Lapis ISSN 2398-2969

Anesthesia: analgesia - opioids

Synonym(s): Opioid analgesia

Contributor(s): David Perpinan, Vladimir Jekl

Introduction

  • Opioid analgesics mimic the response of endogenous opioid peptides such as endorphins and enkephalins and mediate descending inhibition of pain-modulating pathways within the brain and dorsal horn of the spinal cord.
  • Useful agents for the treatment of mild to severe pain.
  • Opioids are usually classified as agonists, partial agonists or agonist-antagonists, and antagonists.
  • Three main opioid receptor types have been identified (mu, kappa and delta).
  • Moderate to severe pain is best treated with full agonist opioids that bind primarily to mu receptors: morphine Morphine, hydromorphone, oxymorphone, fentanyl Fentanyl and remifentanyl.
  • Partial agonists are best suited for conditions associated with mild to moderate pain or where extra sedation is needed.
  • Opioids can provide sedation Sedation in addition of their analgesic properties Analgesia.
  • Opioids can be combined with other drugs (NSAIDs Therapeutics: non-steroidal anti-inflammatory drugs, ketamine Ketamine, alpha-2 agonists, etc) for additive analgesic effects (multimodal analgesia).
  • Opioids are controlled substances.

Drugs

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Side effects

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Further Reading

Publications

Refereed papers

  • Recent references from PubMed and VetMedResource.
  • Benato L, Rooney N J, Murrell J C (2019) Pain and analgesia in pet rabbits within the veterinary environment: a review. Vet Anaesth Analg 46 (2), 151-162 PubMed.
  • Rockwell K (2019) Buprenorphine. J Exotic Pet Med 30, 12-16.
  • Deflers H, Gandar F, Bolen G et al (2018) Influence of a single dose of buprenorphine on rabbit (Oryctolagus cuniculus) gastrointestinal motility. Vet Anaesth Analg 45 (4), 510-519 PubMed.
  • DiVicenti L Jr., Meirelles L A & Westcott R A (2016) Safety and clinical efffectiveness of a compounded sustained-release formulation of buprenorphine for postoperative analgesia in New Zealand White rabbits. JAVMA 248 (7), 795-801 PubMed.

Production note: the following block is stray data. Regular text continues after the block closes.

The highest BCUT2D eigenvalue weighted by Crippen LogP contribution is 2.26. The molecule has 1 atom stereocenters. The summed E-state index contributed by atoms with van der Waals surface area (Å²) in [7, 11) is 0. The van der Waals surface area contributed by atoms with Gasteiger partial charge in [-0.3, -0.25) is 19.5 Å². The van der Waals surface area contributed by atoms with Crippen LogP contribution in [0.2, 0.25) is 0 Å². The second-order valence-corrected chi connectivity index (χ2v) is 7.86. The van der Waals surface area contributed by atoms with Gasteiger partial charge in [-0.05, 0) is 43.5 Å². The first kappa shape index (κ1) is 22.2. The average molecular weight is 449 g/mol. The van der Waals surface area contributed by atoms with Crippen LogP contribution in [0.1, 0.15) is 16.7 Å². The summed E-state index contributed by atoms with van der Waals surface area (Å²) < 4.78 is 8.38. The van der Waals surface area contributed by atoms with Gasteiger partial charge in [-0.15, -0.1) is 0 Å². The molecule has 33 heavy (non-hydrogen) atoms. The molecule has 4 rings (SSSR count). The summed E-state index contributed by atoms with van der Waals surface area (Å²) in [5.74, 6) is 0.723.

• Touzot-Jourde G, Nino V & Holopherne-Doran D (2015) Comparison of methadone and morphine sedation and analgesia in the NZW rabbit. J Vet Pharmacol Therap 38 (Suppl I), 70-71 ResearchGate.
  • Gusak V, Turkovic V, Nesek-Adam V et al (2013) Lidocaine serum concentration after epidural administration in combination with morphine and fentanyl in rabbit - a preliminary study. Res Vet Sci 94 (3), 651-655 PubMed.
  • Sakuraba S, Tsujita M, Arisaka H et al (2009) Donepezil reverses buprenorphine-induced central respiratory depression in anesthetized rabbits. Biol Res 42 (4), 469–475 PubMed.

Other sources of information

  • Plumb D (2015) Plumb’s Veterinary Drug Handbook. 8th edn. Wiley-Blackwell, UK. pp 1296.
  • Maguire S & Hawk C T (2012) Formulary. In: The Laboratory Rabbit, Guinea Pig, Hamster, and other Rodents. Eds: Suckow M, Stevens K & Wilson R. Academic Press, USA. pp 1193-1229.
  • Lester P A, Moore R M & Shuster K A (2012) Anesthesia and Analgesia. In: The Laboratory Rabbit, Guinea Pig, Hamster, and other Rodents. Eds: Suckow M, Stevens K & Wilson R. Academic Press, USA. pp 33-56.


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